GOOD TO KNOW
Get a great night’s sleep while getting closer to the wild wonders of Safari West! Spend the night in a luxe safari tent complete with a private viewing deck, en-suite bathroom, polished hardwood floors, and all the wildlife sounds of the Sonoma Serengeti.
3115 Porter Creek Road
Santa Rosa, CA 95404
One of the wonderful unknowns about Sonoma is that it was home to a man who made so many people laugh. I met up with Jean Schulz, the wife of Charles Schulz, creator of Peanuts. This museum showcases original comic strips, insight into his creative process and more. A trip here is an absolute delight for those of us who fondly remember reading the funnies every Sunday, a pastime that tragically doesn’t happen much anymore. Sign up for a docent-led tour, where visitors can relive a typical day in the life of Charles M. Schulz. You’ll begin at the Warm Puppy Café for an orientation and details of Schulz’s daily routine. Schulz spent most of his workday—in his art and business studio—which is meticulously recreated in the Schulz Museum. It’s lovely listening to Schulz in his own words as he describes the importance of his daily routine.
IF YOU GO
Charles Schulz mostly identified with the insecure worrier, Charlie Brown. According to his wife, there was a little of him in all the characters: Linus was his introspective side, Lucy was his bossy side, and Snoopy was when he was at his best.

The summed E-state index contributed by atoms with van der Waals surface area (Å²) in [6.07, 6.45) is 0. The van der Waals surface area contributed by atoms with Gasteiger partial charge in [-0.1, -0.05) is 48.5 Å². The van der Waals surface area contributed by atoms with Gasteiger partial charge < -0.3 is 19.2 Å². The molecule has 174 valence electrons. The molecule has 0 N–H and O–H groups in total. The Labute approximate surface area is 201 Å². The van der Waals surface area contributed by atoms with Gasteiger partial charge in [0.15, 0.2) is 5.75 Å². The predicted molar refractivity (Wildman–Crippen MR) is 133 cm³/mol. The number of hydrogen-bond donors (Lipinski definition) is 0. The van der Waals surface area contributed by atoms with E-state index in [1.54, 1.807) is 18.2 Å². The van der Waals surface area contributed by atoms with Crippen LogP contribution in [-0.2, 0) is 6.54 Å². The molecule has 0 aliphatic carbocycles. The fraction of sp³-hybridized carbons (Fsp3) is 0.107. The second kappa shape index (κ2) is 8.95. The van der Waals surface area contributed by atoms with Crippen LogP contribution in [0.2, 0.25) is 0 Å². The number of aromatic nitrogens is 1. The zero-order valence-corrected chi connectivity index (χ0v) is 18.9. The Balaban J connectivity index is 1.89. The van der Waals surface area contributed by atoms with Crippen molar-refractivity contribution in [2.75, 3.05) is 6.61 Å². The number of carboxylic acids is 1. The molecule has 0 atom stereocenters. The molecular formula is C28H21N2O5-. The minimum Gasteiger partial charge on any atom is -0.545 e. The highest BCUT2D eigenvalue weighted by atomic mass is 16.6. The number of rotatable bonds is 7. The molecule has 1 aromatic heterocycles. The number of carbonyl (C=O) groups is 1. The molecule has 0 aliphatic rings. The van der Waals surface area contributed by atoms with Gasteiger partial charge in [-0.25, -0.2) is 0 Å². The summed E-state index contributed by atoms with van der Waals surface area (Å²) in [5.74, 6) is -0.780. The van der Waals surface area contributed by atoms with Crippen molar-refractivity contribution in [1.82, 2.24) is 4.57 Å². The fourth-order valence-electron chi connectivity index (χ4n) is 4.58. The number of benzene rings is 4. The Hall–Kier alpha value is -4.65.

Charles M Schulz Museum
2301 Hardies Lane
Santa Rosa, CA 95403
Delicious dairy in the heart of wine country
The Achadinha (Osh-a-deen-a) Cheese Company is a family operated ranch lead by Jim and Donna Pacheco along with their four children. Donna gave me a tour of their idyllic property, featuring green rolling hills, jersey cows, adorable goats and more. The family makes farmstead cheese, meaning they raise the cows and goats, then make the cheese on the property. The cheese is minimally processed and cut by hand, resulting in high quality, rich cheese. They make fresh curds (like fresh curd with sea salt, and garlic goat cheese curds), aged cheese (their Cowpricious features aged goat and cow’s milk), spreadable cheeses and the best butter you’ll ever taste. Achadinha cheese is sold at 40 farmers markets across Sonoma county, as well as online.
GOOD TO KNOW
Donna offers cheese making lessons on her family’s farm where you will learn a little of the science as well as the art to making great cheese. Best part? It always ends in a cheese tasting. Tours and classes are available by appointment only.
The Achadinha Cheese Company
750 Chileno Valley Rd
The American Dream
Robledo is the first tasting room in the United States established by a former Mexican migrant vineyard worker. In 1968 at the age of 16, Reynaldo Robledo left his home state of Michoacán, Mexico to work the beautiful vineyards of Napa Valley. He spent three decades working in several vineyards, learning everything he could, and eventually managing vineyards with hundreds of acres and many employees. In 1996, Reynaldo launched his own vineyard management company. His family purchased fourteen different vineyards, totaling to approximately 350 acres, in Sonoma, Napa and Lake Counties. In 2003, the Robledo family opened the first winery established by a former Mexican migrant worker. Although they still sell most of their fruit to other wineries, they also produce an impressive portfolio of premium wines, including Los Braceros—named after the strong Mexican migrant workers who helped build Sonoma’s wine industry.